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Hope is not a course of action. Through detailed planning, leaders have the opportunity to account for a range of foreseeable obstacles an operation may face and build in mitigative actions in advance. This is as true in public policy as it was for me as an operations and logistics planner in the Marine Corps. Resilience, in a military setting, is the ability of an operation to succeed, as a result of components that account for reasonably foreseeable events.
Resilience is built into a plan by including contingencies. For example, a helicopter-borne operation may include more supplies than initially needed in order to mitigate the potential delay in resupply due to aircraft maintenance or weather. Although including additional assets on the front end creates a minor inefficiency, a missed resupply has potentially deadly consequences for Marines and the mission.
In my own experience, contingency planning and risk mitigation were essential to smaller tasks, from ensuring individual Marines packed a certain number of Meals Ready-to-Eat, to planning training exercises in Southern California’s coastal hills and desert plateaus. It was also foundational for higher level planning, from wargaming endless scenarios with my battalion’s operations officer, to negotiating the future of military integration with senior Australian officials. If our planning revealed a gap that hope would have to fill, we surged resources and developed risk controls to ensure we preempted the negative effects.
If there is only one lesson we learn from the current COVID-19 crisis, it should be that we must engage in rainy day planning and preparation of this sort on a national level in anticipation of the next crisis, not in response to it.
Contingency planning is not new for the United States, but proactive contingency planning is. After the oil embargo in 1973, the U.S. developed the Strategic Oil Reserve. The Transportation Security Administration was formed after the terror attacks on Sept. 11, 2001. At the time, neither of these catastrophic events were unforeseeable, and the mechanisms instituted after the fact might very well have helped avert the catastrophe had they been there in the first place.
Impactful, outlier events are foreseeable and even predictable, if their specific timing may not be. Specific timing, however, is immaterial to contingency planning, because the focus is not on mitigating a specific crisis, but rather all crises.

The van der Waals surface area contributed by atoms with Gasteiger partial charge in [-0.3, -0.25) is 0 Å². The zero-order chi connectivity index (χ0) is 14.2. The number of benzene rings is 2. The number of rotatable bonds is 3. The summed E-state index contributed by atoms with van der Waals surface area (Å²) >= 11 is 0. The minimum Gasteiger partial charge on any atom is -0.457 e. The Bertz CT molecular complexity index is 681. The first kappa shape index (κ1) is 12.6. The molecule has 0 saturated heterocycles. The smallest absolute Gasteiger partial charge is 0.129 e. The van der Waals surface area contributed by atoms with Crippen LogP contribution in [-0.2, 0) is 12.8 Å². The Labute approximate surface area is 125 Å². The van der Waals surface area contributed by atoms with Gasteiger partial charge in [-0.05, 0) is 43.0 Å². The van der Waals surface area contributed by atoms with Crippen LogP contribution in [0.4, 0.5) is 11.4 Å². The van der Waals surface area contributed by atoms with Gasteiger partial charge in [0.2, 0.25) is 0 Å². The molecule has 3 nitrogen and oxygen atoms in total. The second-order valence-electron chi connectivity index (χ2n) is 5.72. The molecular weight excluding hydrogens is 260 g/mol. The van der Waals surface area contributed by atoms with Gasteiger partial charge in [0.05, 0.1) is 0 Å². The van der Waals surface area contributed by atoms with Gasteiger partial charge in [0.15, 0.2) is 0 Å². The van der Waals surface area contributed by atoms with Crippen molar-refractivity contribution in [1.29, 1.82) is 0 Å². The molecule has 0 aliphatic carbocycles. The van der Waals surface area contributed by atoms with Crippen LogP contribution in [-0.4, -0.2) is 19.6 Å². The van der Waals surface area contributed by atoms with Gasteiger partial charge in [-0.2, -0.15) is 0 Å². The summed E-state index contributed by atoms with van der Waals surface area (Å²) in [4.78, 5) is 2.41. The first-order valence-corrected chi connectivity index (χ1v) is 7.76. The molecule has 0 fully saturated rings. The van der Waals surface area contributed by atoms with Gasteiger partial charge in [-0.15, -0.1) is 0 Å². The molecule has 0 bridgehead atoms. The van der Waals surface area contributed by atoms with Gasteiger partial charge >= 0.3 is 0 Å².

Today, we observe that our current system did not include the contingencies necessary to deal with COVID-19, from delayed, undersupplied testing to a dearth of ventilators. Adopting contingencies for both government and the private sector would have incurred a monetary cost prior to the crisis, but it would have mitigated the need for drastic emergency action and spending as a response.
After the pandemic subsides and America proverbially comes up for air, Maine, in concert with the federal government, has a chance to develop systemic solutions for combatting future infectious diseases. The greater opportunity, however, is to apply this sort of preparation to all facets of disaster planning. We can account for future infectious diseases, but also other types of foreseeable events as well. From various executive agencies and their resident experts, the mechanisms for proactive government action exist, we only need to engage the process.
Although we have proven, time and again, the ability to come together in a time of crisis to create solutions, why shouldn’t we require this of ourselves? Why not prepare in advance and suffer less in crisis by proactively allocating energy and capital to save lives in the future?
Let us not wait for the next crisis in order to again prove our capacity as a state and a nation to navigate a major crisis after it has already hit. Rather, let us carry out the necessary planning under steady state conditions and avoid the crests and troughs associated with catastrophe.
Alexander W. Read is a captain and logistics officer in the Marine Corps Reserve and a student at the University of Maine School of Law.